Foods That Fight Fat
It's easy to become frustrated when you're trying to shed the baby weight, but you don't have to slash calories (especially if you're breastfeeding!) or feel like you're starving to earn lasting results. "Losing weight successfully is all about moderation and balance," says Ruth Frechman, R.D., a spokesperson for the American Dietetic Association in Burbank, California. "You want to have a healthy mix of protein, carbohydrates and fat in your diet to keep you feeling full and satisfied." That said, some foods do a better job of filling you up than others. To keep you from raiding the fridge or swiping snacks from your little ones, include these choices in your diet.
Whole grains Foods like whole wheat bread and pasta, brown rice, oatmeal and other high-fiber offerings are a smart way to keep you feeling satisfied. The United States Department of Agriculture recommends 25-29 grams of fiber a day for women, many of which can come from whole grains. The soluble fibers found in most grains help regulate blood sugars and slow the absorption of carbohydrates so you feel fuller, longer.
"Healthy" fats Don't think of all fats as a four-letter word. Monounsaturated fats -- found in almonds, peanuts, pecans and other nuts; pumpkin, sesame and other seeds; avocados and olives -- are actually good for you, and your waistline. They not only help supply your body with energy and carry important nutrients, they also fill you up fast. One study found that among people on a low-fat diet, those who had a few ounces of almonds daily, for example, reduced their waistlines by about 6 1/2inches in six months. But remember, since they're calorically dense, these foods can be fattening if eaten in excess. Try measuring out a small 1-ounce bag of almonds (23 pieces have about 160 calories) or a quarter-cup of avocado (58 calories) to keep you satisfied.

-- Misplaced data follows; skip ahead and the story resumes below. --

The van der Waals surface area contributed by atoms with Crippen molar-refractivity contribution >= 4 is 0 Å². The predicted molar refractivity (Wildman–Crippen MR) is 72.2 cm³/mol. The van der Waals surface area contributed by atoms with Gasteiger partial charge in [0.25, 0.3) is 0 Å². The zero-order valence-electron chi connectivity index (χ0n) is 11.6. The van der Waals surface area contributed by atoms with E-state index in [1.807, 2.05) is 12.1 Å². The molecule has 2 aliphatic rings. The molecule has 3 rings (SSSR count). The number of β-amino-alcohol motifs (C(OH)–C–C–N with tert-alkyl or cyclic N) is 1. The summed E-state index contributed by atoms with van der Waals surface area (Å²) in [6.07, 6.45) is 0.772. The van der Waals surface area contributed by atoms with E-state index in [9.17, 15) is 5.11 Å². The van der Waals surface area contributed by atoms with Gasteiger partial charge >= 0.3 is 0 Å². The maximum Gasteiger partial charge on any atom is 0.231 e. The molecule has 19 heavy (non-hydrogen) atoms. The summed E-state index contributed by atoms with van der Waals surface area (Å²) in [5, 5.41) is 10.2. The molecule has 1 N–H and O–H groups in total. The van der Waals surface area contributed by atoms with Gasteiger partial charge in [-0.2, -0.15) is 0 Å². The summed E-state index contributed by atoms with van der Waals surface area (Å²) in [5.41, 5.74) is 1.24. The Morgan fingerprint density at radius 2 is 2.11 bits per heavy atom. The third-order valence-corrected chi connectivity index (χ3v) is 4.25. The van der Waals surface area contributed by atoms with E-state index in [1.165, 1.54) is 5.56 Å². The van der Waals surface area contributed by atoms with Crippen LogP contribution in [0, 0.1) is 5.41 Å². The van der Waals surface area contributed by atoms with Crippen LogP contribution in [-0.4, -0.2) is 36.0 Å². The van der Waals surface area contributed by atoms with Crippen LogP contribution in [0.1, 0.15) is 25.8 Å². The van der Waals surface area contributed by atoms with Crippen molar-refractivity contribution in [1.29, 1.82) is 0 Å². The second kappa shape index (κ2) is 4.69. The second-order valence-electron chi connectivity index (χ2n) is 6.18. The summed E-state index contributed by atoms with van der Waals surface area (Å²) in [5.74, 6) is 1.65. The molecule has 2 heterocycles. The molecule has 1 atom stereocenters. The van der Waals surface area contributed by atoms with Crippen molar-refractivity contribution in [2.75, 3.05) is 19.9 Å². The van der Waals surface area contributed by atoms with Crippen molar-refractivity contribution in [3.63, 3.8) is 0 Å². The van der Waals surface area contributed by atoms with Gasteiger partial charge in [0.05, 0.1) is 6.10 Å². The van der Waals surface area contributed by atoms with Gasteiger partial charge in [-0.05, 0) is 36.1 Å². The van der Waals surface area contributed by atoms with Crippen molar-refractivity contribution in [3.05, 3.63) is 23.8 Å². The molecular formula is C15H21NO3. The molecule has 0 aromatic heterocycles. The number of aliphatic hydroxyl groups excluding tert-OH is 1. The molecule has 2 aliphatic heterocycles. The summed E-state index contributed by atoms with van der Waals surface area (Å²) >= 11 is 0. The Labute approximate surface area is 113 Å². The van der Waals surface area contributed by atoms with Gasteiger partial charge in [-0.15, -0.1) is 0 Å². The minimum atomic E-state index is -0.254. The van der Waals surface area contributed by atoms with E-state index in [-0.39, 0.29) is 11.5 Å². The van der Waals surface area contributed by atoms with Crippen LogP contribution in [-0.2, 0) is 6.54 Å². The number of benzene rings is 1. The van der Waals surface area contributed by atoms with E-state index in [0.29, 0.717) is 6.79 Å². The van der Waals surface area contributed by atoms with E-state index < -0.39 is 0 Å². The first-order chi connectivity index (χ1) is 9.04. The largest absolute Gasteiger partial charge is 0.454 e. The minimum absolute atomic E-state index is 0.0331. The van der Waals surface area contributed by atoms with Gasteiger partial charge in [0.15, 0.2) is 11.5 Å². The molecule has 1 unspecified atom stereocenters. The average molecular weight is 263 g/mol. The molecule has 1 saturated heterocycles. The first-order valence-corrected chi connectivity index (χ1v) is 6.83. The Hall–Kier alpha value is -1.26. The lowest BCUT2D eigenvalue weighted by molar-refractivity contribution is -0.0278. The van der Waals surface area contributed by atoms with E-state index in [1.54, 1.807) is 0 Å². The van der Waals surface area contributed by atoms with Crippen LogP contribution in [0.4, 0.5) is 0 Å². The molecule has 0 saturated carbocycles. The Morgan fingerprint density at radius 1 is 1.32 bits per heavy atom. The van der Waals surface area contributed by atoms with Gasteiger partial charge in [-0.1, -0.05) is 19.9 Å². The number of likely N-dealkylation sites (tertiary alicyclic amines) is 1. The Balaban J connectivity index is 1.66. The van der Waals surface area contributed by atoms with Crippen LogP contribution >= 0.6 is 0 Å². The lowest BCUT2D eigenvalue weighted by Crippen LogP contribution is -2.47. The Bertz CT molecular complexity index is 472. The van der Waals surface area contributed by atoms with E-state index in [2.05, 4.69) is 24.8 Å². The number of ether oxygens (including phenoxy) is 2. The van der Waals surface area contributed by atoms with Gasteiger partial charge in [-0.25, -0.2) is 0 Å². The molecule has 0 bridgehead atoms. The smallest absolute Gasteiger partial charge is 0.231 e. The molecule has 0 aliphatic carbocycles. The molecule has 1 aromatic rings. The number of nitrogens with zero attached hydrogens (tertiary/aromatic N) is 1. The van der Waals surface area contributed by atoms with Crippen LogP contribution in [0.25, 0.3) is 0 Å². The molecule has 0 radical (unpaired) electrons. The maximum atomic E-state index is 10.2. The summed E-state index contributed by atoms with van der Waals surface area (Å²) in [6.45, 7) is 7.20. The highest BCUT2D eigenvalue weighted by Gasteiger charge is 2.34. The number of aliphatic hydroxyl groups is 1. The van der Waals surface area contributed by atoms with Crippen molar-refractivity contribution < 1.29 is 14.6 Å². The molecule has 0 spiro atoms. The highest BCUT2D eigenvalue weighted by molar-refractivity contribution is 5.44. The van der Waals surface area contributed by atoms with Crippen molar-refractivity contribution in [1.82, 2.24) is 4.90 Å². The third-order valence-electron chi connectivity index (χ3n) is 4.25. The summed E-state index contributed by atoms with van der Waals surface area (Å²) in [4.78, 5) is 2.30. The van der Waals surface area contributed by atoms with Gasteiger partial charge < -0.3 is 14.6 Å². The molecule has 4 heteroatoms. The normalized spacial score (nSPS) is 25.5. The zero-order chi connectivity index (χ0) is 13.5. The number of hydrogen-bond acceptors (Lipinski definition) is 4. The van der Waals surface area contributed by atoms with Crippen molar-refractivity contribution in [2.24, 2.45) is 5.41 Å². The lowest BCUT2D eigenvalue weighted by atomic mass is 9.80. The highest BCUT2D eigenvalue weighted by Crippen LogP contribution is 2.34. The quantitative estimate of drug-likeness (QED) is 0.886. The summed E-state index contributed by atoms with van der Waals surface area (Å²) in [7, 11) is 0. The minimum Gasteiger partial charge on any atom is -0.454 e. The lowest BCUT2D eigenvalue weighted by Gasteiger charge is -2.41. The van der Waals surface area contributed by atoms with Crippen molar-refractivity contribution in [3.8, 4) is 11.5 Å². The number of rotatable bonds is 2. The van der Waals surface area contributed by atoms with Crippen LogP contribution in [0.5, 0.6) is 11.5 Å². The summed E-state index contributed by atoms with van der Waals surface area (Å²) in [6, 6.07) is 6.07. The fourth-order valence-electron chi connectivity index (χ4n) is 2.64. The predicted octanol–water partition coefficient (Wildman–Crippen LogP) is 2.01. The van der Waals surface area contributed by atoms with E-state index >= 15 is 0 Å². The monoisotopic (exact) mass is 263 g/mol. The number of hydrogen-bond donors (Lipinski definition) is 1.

Fruits and veggies Low in calories, high in fiber and packed with nutrients, most fruits and vegetables are a definite "do" when you're looking to lose the baby weight. "Most kinds of produce can be very filling, since they contain a lot of water, plus they're full of vitamins, minerals and phytochemicals that are important for new moms," says Frechman. Try and include a rainbow of fresh produce every day -- orange carrots, red tomatoes, leafy greens, pink grapefruit, red grapes -- to get all the antioxidants you need.
Vegetarian-friendly protein Stock up on peanut butter -- and eggs, and beans. All are great protein-rich sources, which take longer for your body to digest, and ultimately will keep you more satisfied than carbs alone. One study found women who ate an egg-based breakfast consumed an average of 420 fewer calories over a 36-hour period than those who ate a bagel breakfast with the same number of calories. Another study found subjects who snacked on peanut butter felt fuller and ate less than usual in their regular diet.
Soups Have a cup of soup before your next meal and chances are you'll reduce your total calorie intake. One study from Penn State found that those who had a broth-based soup before a lunch entrée reduced their total calorie intake by 20 percent (compared to those who skipped the appetizer). Just steer clear of cream-based soups, which can significantly boost your overall calorie count.